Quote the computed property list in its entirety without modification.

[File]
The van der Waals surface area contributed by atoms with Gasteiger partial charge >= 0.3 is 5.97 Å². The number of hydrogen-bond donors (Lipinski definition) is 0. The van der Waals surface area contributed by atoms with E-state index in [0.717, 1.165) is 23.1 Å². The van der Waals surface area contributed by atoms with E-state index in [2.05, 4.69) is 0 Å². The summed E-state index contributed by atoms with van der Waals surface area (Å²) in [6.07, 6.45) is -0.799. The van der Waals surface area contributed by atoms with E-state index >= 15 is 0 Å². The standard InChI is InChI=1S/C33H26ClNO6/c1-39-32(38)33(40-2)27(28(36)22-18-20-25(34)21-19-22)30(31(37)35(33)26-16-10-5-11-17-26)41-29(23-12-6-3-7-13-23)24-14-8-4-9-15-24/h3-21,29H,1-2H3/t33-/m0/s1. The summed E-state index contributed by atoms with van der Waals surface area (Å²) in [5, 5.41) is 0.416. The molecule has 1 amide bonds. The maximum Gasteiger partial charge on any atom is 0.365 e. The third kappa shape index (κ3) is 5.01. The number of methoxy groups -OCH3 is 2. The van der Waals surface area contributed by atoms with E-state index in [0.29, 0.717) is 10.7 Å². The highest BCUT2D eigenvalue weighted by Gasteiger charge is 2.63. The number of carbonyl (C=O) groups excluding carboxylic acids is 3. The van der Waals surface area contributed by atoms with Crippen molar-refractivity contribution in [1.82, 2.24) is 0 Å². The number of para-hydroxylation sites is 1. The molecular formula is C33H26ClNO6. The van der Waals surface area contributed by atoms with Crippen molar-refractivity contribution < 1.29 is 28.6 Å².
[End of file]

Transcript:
The van der Waals surface area contributed by atoms with Gasteiger partial charge >= 0.3 is 5.97 Å². The number of hydrogen-bond donors (Lipinski definition) is 0. The van der Waals surface area contributed by atoms with E-state index in [0.717, 1.165) is 23.1 Å². The van der Waals surface area contributed by atoms with E-state index in [2.05, 4.69) is 0 Å². The summed E-state index contributed by atoms with van der Waals surface area (Å²) in [6.07, 6.45) is -0.799. The van der Waals surface area contributed by atoms with E-state index >= 15 is 0 Å². The standard InChI is InChI=1S/C33H26ClNO6/c1-39-32(38)33(40-2)27(28(36)22-18-20-25(34)21-19-22)30(31(37)35(33)26-16-10-5-11-17-26)41-29(23-12-6-3-7-13-23)24-14-8-4-9-15-24/h3-21,29H,1-2H3/t33-/m0/s1. The summed E-state index contributed by atoms with van der Waals surface area (Å²) in [5, 5.41) is 0.416. The molecule has 1 amide bonds. The maximum Gasteiger partial charge on any atom is 0.365 e. The third kappa shape index (κ3) is 5.01. The number of methoxy groups -OCH3 is 2. The van der Waals surface area contributed by atoms with E-state index in [0.29, 0.717) is 10.7 Å². The highest BCUT2D eigenvalue weighted by Gasteiger charge is 2.63. The number of carbonyl (C=O) groups excluding carboxylic acids is 3. The van der Waals surface area contributed by atoms with Crippen molar-refractivity contribution in [1.82, 2.24) is 0 Å². The number of para-hydroxylation sites is 1. The molecular formula is C33H26ClNO6. The van der Waals surface area contributed by atoms with Crippen molar-refractivity contribution < 1.29 is 28.6 Å².